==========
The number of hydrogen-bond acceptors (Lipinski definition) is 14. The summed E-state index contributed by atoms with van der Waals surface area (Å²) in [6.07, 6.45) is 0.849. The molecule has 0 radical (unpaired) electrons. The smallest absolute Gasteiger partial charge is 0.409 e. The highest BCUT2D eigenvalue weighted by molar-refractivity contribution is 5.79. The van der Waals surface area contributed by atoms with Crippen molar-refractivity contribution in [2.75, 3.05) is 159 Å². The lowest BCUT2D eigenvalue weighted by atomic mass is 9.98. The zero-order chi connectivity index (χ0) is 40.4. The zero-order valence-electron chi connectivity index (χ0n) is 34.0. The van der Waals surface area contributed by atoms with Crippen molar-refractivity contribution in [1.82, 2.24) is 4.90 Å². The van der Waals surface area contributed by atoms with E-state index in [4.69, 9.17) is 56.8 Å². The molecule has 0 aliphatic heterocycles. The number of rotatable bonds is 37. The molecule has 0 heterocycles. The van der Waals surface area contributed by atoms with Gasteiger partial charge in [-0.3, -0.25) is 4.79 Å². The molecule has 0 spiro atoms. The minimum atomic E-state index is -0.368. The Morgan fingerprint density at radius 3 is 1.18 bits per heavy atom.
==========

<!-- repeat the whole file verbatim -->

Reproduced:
The number of hydrogen-bond acceptors (Lipinski definition) is 14. The summed E-state index contributed by atoms with van der Waals surface area (Å²) in [6.07, 6.45) is 0.849. The molecule has 0 radical (unpaired) electrons. The smallest absolute Gasteiger partial charge is 0.409 e. The highest BCUT2D eigenvalue weighted by molar-refractivity contribution is 5.79. The van der Waals surface area contributed by atoms with Crippen molar-refractivity contribution in [2.75, 3.05) is 159 Å². The lowest BCUT2D eigenvalue weighted by atomic mass is 9.98. The zero-order chi connectivity index (χ0) is 40.4. The zero-order valence-electron chi connectivity index (χ0n) is 34.0. The van der Waals surface area contributed by atoms with Crippen molar-refractivity contribution in [1.82, 2.24) is 4.90 Å². The van der Waals surface area contributed by atoms with E-state index in [4.69, 9.17) is 56.8 Å². The molecule has 0 aliphatic heterocycles. The number of rotatable bonds is 37. The molecule has 0 heterocycles. The van der Waals surface area contributed by atoms with Gasteiger partial charge in [-0.3, -0.25) is 4.79 Å². The molecule has 0 spiro atoms. The minimum atomic E-state index is -0.368. The Morgan fingerprint density at radius 3 is 1.18 bits per heavy atom.